Barring a major collapse in the next five weeks, the LSU men’s basketball team could have all but wrapped up an NCAA tournament bid with a win over No. 1 Oklahoma on Saturday.
At the least, toppling an experienced and talented OU team would have done wonders for LSU’s RPI heading into the final month-plus of the regular season.
But when the Tigers couldn’t hang on to a 14-point second-half lead against the Sooners and fell 77-75, they assured themselves of one thing: They’re going to have to scratch and claw their way into the NCAA tournament.
There’s no denying that their work is cut out for them in the final 10 games of the Southeastern Conference schedule, which resumes Tuesday at Auburn. It certainly won’t be easy considering LSU has five games remaining on the road — including trips to South Carolina, Arkansas and Kentucky.
Five games at home won’t be a picnic, either, especially with No. 5 Texas A&M and Florida coming to the Pete Maravich Assembly Center in what will be a pivotal February. Both of those teams beat LSU at home.
So while the bad news was the roller coaster of a season continued with the bitter setback to Oklahoma, the good news is the Tigers still have time to make something of it.
No one at this point can say for sure what it will take to make the NCAA field. But one guess is LSU (13-8) likely has to go no worse than 7-3 — with no bad losses — to finish 20-11 (and 13-5 in the SEC).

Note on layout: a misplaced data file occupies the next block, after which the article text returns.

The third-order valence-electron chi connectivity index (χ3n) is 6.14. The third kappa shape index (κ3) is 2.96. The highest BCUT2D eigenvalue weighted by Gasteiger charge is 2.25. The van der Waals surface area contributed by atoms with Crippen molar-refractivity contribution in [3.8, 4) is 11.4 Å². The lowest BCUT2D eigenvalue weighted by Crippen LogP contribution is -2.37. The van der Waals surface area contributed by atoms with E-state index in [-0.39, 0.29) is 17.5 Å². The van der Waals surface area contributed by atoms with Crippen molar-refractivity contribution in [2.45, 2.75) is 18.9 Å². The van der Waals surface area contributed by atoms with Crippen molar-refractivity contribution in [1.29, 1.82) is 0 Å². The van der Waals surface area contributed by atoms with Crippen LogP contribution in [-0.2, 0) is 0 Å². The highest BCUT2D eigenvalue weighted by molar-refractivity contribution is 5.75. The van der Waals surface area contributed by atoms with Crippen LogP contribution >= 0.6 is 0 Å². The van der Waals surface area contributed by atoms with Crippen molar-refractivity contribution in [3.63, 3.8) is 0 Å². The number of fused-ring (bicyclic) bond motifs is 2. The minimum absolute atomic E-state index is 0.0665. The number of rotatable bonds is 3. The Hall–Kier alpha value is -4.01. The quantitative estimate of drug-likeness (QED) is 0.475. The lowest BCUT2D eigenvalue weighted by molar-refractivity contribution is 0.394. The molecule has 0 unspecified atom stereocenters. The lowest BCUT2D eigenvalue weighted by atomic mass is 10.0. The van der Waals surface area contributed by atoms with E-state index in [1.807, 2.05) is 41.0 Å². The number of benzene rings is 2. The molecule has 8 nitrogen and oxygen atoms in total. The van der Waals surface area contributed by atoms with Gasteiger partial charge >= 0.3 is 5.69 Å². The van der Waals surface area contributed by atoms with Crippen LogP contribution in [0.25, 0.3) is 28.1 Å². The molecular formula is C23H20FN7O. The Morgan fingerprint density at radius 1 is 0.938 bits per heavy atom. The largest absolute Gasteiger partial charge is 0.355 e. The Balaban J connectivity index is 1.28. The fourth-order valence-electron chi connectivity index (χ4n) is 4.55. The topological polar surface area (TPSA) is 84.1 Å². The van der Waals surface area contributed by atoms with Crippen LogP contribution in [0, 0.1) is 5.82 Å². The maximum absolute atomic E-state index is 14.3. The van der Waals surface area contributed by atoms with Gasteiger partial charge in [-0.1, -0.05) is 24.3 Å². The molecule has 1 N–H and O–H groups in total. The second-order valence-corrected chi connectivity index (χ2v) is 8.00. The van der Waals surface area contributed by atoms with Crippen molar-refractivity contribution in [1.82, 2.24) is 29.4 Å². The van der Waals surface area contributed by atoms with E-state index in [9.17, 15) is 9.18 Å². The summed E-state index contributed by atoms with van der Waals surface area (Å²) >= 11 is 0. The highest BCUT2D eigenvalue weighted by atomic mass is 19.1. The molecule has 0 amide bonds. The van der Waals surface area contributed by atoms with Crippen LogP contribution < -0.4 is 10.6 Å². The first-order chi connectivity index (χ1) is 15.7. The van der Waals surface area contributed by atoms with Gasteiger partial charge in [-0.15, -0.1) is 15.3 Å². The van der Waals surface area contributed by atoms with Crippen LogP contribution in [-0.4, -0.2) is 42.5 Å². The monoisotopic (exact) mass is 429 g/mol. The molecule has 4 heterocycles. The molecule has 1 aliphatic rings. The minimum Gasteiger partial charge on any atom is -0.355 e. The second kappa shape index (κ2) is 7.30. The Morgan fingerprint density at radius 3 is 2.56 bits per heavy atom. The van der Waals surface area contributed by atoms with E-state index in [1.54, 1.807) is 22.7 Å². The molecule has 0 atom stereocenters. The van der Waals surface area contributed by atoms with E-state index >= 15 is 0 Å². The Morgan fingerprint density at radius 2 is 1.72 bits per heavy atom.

In addition, the Tigers, whose official NCAA RPI dipped two spots to 83 on Sunday, likely would have to win one, perhaps two, SEC tournament games to be in the conversation.
Again, that’s just a guess — which everything is at this point when you get past the nation’s elite teams.
On Saturday, though, the Tigers weren’t thinking about what might happen once March arrives.
After the disappointment of his team not being able to seal the deal when it had Oklahoma on the ropes, coach Johnny Jones was ready to face an Auburn team that won two of three games against LSU a year ago.
“The way we’ve been approaching our season and games, it’s been the next game for us,” he said. “The most important game on our schedule right now would be at Auburn on Tuesday night. We have to make sure we put (Oklahoma) behind us in order to be able to move on. The guys have done an excellent job (doing that) so far this year.”
Still, Jones said he was pleased with how his team competed against the Sooners. The big problem areas were committing 15 turnovers and allowing Oklahoma to get 14 of its 34 rebounds on the offensive end.
Lesson learned, guard Tim Quarterman said.
“Playing against good teams like that, you can’t turn the ball over as many times as we turned it over,” he said. “We just have to take care of the ball and get shots instead of turnovers. We have to get more possessions for our team. That was big.”
When you put points off turnovers and second-chance points together, the Sooners outscored the Tigers 34-20 — a number that stood out to Jones.
Another problem was the production OU got from guard Buddy Hield and backcourt mate Isaiah Cousins.
Hield proved he’s the frontrunner for player of the year honors when he poured in 21 of his 32 points in the second half to lead the comeback, and Cousins had 18 with what turned out to be the winning basket with 3.8 seconds to play.
“It was like a high-level conference game for us,” Jones said.
“What we’ll take from it is being able to play at that level against that caliber of competition night in and night out, and see what happens.”